WILLA NIELSEN, '17, Online Culture Editor

If you’re fashionably challenged (like I am) or frequently confused (like I am)  I am here to help (kind of). Recently, I’ve become fascinated by the emerging trend “normcore” and have noticed the look more and more around campus. Seeing as I know very little about it, or fashion trends in general, I decided I was completely qualified to write about it. I began reading some articles and interviews with fashion designers to get a sense of what the fashion industry feels about the turn from high end designer looks to more basic styles. Then, obviously, I Googled it.

If you search Google images for “normcore,” the first result is a photo of the cast of Seinfeld. It is followed by shots from New York Magazine and countless fashion blogs. Then more Seinfeld. The term “normcore” was first coined by the New York trend agency K-Hole, who presented it as a theory, rather than a style. The theory is that our youth is moving away from the colorful, patterned, attention-calling fashion trends of recent years towards a more nondescript and understated style. Rather than experimenting with bold statement pieces, those who have embraced normcore sport plain T-shirts, beanies, baseball hats, and sneakers. Normcore is an anti-statement. Which is, in itself, a statement.

The theory is that by dressing more simply, or casually, people are able to call attention to their “inner coolness,” something I put in quotes because I understand how lame that sounds. But it’s true that by styling yourself in such a simple outfit, you seem to acknowledge the fact that because you’re already cool, hip, and in the know, you don’t have to show it off. Why bother planning an extravagant or bold outfit when you can rely on the fact that your “coolness” comes off in your attitude? This is just one theory about the trend, and there are many others.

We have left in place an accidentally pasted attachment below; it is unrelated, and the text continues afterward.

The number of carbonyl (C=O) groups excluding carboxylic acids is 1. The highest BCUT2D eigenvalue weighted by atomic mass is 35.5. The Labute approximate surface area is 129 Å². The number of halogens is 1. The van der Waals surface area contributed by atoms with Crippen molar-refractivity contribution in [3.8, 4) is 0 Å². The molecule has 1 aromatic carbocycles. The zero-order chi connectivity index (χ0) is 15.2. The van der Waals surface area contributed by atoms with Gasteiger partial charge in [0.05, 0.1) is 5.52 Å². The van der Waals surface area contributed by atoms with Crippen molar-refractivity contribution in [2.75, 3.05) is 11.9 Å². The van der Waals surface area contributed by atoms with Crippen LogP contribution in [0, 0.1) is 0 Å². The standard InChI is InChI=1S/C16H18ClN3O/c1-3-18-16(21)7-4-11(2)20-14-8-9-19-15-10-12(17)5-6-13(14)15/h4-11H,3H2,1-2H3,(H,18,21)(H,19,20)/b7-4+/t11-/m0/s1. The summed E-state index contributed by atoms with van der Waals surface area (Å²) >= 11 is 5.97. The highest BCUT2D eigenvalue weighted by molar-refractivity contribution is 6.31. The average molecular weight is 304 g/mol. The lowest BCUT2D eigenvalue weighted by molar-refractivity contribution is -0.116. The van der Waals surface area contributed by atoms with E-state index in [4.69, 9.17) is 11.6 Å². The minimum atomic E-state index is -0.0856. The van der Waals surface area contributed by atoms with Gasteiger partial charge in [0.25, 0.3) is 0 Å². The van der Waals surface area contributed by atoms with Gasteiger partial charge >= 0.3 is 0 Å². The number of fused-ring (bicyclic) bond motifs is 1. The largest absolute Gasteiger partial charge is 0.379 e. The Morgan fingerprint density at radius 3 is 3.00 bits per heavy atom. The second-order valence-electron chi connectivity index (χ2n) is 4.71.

The most interesting theory about normcore involves its connection to our changing economy. It takes us away from the expensive clothing made from materials like silk, fur and linen towards minimalist, simple, and frankly, cheap cotton T-shirts. Of course, there are a million ways to dress this look up and buy designer versions, which are more costly, but assuming we all play by the rules and buy our Hanes T-shirts and non-designer brand jeans, we are significantly redirecting our attention from the elitist fashion world to that of the average person.

Whether or not we are aware of this shift in attention, there is something to be said for wanting to look more “normal” or “average.” Many fashion critics believe that by means of normcore, we are holding onto the rapidly disappearing middle class. Some say that normcore exhibits a sense of authenticity since the look is more comfortable and manageable, and leaves few labels or proof of wealth to hide behind. I can’t help but question how authentic it is when most people who dress in normcore buy the designer version of the plain white-T for upwards of $60. Is our sense of authenticity and our connection to the middle class flawed because of our willingness, or even desire, to spend money on fashionable clothing, especially when the trend we are trying to portray is hinged on the premise of dressing down?

I don’t mean to sound condescending or snarky, and I don’t mean to push this article is any one direction because the thing is, I kind of love normcore. Not only because it’s incredibly easy and hassle-free, and not only because it’s soooo comfortable to wear sneakers, jeans, and a T-shirt and be called “hip,” but because there’s something about it that feels real. This trend brings with it a sense of connection to those around you. It’s a trend that aims to fit in rather than stand out. Many articles I’ve read compare it to the growth of social media and our desire to connect the dots that earlier generations have spent so long spreading out. Whereas most clothing usually represents a means of standing out and distinguishing yourself from the crowd, the normcore looks seem to pull us all in a little closer. It calls attention to the wearer not as a fashion icon or trendsetter, but as a cool, fashionable, and most importantly, approachable person. There’s something that feels almost unifying in the fact that suddenly everyone wants to dress like everyone else. I like the idea that, as most articles about the subject will point out, this trend reflects our generation's desire to fit in with each other and connect the dots.  This could also be wild speculation. Either way, go out and enjoy normcore.

Things I learned while writing this:

-Do not call people normcore if they don’t know they’re normcore.

-Fashion is a reaction to our current state as a nation (who knew?)

-People don’t want to hear you talk about normcore all the time